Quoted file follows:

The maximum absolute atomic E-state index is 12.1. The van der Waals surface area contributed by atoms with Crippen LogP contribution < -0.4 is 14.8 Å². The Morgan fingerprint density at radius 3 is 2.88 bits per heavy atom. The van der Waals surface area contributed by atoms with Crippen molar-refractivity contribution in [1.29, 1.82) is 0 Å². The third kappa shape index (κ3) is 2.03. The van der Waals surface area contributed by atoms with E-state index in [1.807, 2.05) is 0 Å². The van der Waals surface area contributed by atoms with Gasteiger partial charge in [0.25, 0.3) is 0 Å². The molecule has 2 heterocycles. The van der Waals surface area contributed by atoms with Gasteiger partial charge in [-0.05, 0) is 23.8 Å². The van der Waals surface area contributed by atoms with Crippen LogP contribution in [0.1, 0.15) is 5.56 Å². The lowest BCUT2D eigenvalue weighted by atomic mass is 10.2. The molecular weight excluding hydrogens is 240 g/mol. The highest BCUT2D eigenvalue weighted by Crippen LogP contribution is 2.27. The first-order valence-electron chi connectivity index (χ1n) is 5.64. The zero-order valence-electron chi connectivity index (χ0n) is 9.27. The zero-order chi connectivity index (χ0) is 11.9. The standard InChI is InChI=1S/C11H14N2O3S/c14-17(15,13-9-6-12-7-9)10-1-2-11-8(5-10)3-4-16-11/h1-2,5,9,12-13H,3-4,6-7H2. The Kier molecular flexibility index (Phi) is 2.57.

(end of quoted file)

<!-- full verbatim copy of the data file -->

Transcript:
The maximum absolute atomic E-state index is 12.1. The van der Waals surface area contributed by atoms with Crippen LogP contribution < -0.4 is 14.8 Å². The Morgan fingerprint density at radius 3 is 2.88 bits per heavy atom. The van der Waals surface area contributed by atoms with Crippen molar-refractivity contribution in [1.29, 1.82) is 0 Å². The third kappa shape index (κ3) is 2.03. The van der Waals surface area contributed by atoms with E-state index in [1.807, 2.05) is 0 Å². The van der Waals surface area contributed by atoms with Gasteiger partial charge in [0.25, 0.3) is 0 Å². The molecule has 2 heterocycles. The van der Waals surface area contributed by atoms with Gasteiger partial charge in [-0.05, 0) is 23.8 Å². The van der Waals surface area contributed by atoms with Crippen LogP contribution in [0.1, 0.15) is 5.56 Å². The lowest BCUT2D eigenvalue weighted by atomic mass is 10.2. The molecular weight excluding hydrogens is 240 g/mol. The highest BCUT2D eigenvalue weighted by Crippen LogP contribution is 2.27. The first-order valence-electron chi connectivity index (χ1n) is 5.64. The zero-order valence-electron chi connectivity index (χ0n) is 9.27. The zero-order chi connectivity index (χ0) is 11.9. The standard InChI is InChI=1S/C11H14N2O3S/c14-17(15,13-9-6-12-7-9)10-1-2-11-8(5-10)3-4-16-11/h1-2,5,9,12-13H,3-4,6-7H2. The Kier molecular flexibility index (Phi) is 2.57.